CHARLOTTE, N.C. — The National Association for PET Container Resources is broadening its mission.
The group is forming two self-funding councils to push markets for polyethylene naphthalate packaging and to look at the impact of new technologies on PET.
Both the Naphthalate Polymers Council and the Emerging Technologies Council became part of NAPCOR in June. The expansion is part of the Charlotte, N.C.-based trade group's recent attempts to expand its mission beyond recycling to include other PET issues.
NPC had been part of the Society of the Plastics Industry Inc. since 1996, but left SPI because working with NAPCOR's emerging technologies group offered a better fit for PEN, said Bob Minney, NPC chairman and product manager for polyester for Shell Chemical Co. of Houston.
``NAPCOR has done wonders for PET, helping to drive the environmental issues and helping with the infrastructure,'' Minney said.
The group still is determining its goals in NAPCOR. However, it said it may shift its emphasis from looking at how PEN effects the PET recycling stream to disseminating the group's conclusions that ``probably all recycled PET applications can accept naphthalates to some extent,'' Minney said.
The Food and Drug Administration has held up commercialization of PEN because of recycling concerns and still is reviewing it, an FDA official said.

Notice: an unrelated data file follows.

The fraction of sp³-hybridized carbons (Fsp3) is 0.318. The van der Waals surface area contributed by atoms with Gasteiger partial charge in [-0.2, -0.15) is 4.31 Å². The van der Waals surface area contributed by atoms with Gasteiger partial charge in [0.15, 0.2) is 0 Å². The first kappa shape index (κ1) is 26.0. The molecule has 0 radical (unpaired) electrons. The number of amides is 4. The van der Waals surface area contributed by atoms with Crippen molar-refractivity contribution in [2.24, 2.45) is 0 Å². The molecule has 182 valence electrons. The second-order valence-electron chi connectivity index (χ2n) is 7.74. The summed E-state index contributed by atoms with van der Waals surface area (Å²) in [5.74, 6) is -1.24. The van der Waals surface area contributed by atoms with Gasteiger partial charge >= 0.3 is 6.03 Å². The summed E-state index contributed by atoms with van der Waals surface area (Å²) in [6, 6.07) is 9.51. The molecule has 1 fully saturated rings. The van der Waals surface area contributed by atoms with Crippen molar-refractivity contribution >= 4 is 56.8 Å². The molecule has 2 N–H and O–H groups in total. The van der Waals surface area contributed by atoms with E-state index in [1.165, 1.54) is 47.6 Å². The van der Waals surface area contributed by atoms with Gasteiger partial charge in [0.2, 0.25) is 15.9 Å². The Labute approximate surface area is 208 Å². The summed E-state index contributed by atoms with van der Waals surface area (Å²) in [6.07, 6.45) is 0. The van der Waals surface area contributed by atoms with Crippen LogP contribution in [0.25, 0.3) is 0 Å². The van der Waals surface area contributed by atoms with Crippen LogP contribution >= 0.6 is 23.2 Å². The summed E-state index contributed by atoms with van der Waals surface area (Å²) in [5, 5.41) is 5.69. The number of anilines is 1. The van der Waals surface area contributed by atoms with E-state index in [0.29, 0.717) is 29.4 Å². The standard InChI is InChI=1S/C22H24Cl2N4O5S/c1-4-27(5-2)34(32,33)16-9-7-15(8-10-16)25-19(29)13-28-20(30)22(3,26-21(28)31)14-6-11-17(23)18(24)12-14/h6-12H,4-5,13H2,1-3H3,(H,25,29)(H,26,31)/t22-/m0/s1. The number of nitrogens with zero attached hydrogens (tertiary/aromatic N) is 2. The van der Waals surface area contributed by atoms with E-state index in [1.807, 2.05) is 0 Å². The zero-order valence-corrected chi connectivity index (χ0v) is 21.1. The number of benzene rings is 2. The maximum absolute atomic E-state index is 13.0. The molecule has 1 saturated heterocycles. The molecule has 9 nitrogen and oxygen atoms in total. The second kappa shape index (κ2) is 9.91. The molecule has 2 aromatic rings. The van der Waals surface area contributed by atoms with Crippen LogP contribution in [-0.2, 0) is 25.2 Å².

A magnetic separation system that can get naphthalate to less than 2 percent of the PET stream — less than levels that have been of concern — has been commercialized and was introduced at a waste trade show in Europe in the past two months, Minney said.
The other group, the ETC, will promote new technologies that improve polyesters to meet future packaging needs, particularly beyond plastic bottles, according to NAPCOR.
The Emerging Technologies Council also will look at the impact that new technologies, such as multilayer bottles that combine PET with other resins, will have on PET recycling, said Tom Clayton, marketing manager for Hoechst Polymers in Wilmington, Del.
``If we produced a package that we did not take into account the recycling stream and the impact on recycling, it could become a black eye for the PET industry as a whole, which could end up creating barriers for the use of PET,'' Clayton said.
The group wants to look at new packaging being developed and prepare PET, particularly as the industry continues to mature, he said.
The ETC also aims to provide an industry voice on packaging issues and on communications with the FDA, Clayton said.
Clayton, Minney and NAPCOR officials would not comment on the budgets for either council, but said each will pay for its projects and operate as free-standing units of NAPCOR.
NPC has four members — Amoco Chemicals, DuPont Polyester, Eastman Chemical Co. and Shell.
The technologies council has 11 members, but Clayton would not identify them.
NAPCOR officials said they plan to announce a third council in four to six weeks.
NAPCOR, formerly the National Association for Plastic Container Recovery, changed its name April 13.